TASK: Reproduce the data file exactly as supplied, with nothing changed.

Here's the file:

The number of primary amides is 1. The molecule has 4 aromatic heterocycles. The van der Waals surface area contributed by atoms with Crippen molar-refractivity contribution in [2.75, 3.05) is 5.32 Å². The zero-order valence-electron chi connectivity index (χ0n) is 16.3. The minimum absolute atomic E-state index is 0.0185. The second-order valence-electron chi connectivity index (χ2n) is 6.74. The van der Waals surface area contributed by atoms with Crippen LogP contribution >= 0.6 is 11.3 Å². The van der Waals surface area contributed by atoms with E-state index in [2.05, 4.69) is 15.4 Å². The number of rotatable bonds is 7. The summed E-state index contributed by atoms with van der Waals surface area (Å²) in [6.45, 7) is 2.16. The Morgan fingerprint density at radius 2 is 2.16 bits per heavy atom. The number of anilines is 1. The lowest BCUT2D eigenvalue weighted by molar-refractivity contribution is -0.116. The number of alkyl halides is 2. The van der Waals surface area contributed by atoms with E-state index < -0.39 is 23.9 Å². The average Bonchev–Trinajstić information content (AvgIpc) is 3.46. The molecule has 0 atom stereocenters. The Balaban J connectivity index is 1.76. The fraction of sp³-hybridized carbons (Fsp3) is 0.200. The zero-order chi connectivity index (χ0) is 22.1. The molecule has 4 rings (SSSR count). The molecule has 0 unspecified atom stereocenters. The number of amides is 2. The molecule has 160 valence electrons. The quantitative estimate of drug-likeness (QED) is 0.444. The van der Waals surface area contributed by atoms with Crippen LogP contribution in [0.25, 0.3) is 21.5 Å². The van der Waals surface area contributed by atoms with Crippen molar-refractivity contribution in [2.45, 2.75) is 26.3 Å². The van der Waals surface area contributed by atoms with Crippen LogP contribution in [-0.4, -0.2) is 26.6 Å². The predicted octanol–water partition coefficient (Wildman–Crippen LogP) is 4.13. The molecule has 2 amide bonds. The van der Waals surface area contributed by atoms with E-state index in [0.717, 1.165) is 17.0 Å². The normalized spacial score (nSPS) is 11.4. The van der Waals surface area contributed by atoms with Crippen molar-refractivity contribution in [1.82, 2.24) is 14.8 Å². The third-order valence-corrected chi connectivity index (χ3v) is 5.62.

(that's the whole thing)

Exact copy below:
The number of primary amides is 1. The molecule has 4 aromatic heterocycles. The van der Waals surface area contributed by atoms with Crippen molar-refractivity contribution in [2.75, 3.05) is 5.32 Å². The zero-order valence-electron chi connectivity index (χ0n) is 16.3. The minimum absolute atomic E-state index is 0.0185. The second-order valence-electron chi connectivity index (χ2n) is 6.74. The van der Waals surface area contributed by atoms with Crippen LogP contribution >= 0.6 is 11.3 Å². The van der Waals surface area contributed by atoms with E-state index in [2.05, 4.69) is 15.4 Å². The number of rotatable bonds is 7. The summed E-state index contributed by atoms with van der Waals surface area (Å²) in [6.45, 7) is 2.16. The Morgan fingerprint density at radius 2 is 2.16 bits per heavy atom. The number of anilines is 1. The lowest BCUT2D eigenvalue weighted by molar-refractivity contribution is -0.116. The number of alkyl halides is 2. The van der Waals surface area contributed by atoms with E-state index < -0.39 is 23.9 Å². The average Bonchev–Trinajstić information content (AvgIpc) is 3.46. The molecule has 0 atom stereocenters. The Balaban J connectivity index is 1.76. The fraction of sp³-hybridized carbons (Fsp3) is 0.200. The zero-order chi connectivity index (χ0) is 22.1. The molecule has 4 rings (SSSR count). The molecule has 0 unspecified atom stereocenters. The number of amides is 2. The molecule has 160 valence electrons. The quantitative estimate of drug-likeness (QED) is 0.444. The van der Waals surface area contributed by atoms with Crippen LogP contribution in [0.25, 0.3) is 21.5 Å². The van der Waals surface area contributed by atoms with Crippen molar-refractivity contribution in [2.45, 2.75) is 26.3 Å². The van der Waals surface area contributed by atoms with Crippen LogP contribution in [-0.4, -0.2) is 26.6 Å². The predicted octanol–water partition coefficient (Wildman–Crippen LogP) is 4.13. The molecule has 2 amide bonds. The van der Waals surface area contributed by atoms with E-state index in [0.717, 1.165) is 17.0 Å². The normalized spacial score (nSPS) is 11.4. The van der Waals surface area contributed by atoms with Crippen molar-refractivity contribution in [1.82, 2.24) is 14.8 Å². The third-order valence-corrected chi connectivity index (χ3v) is 5.62.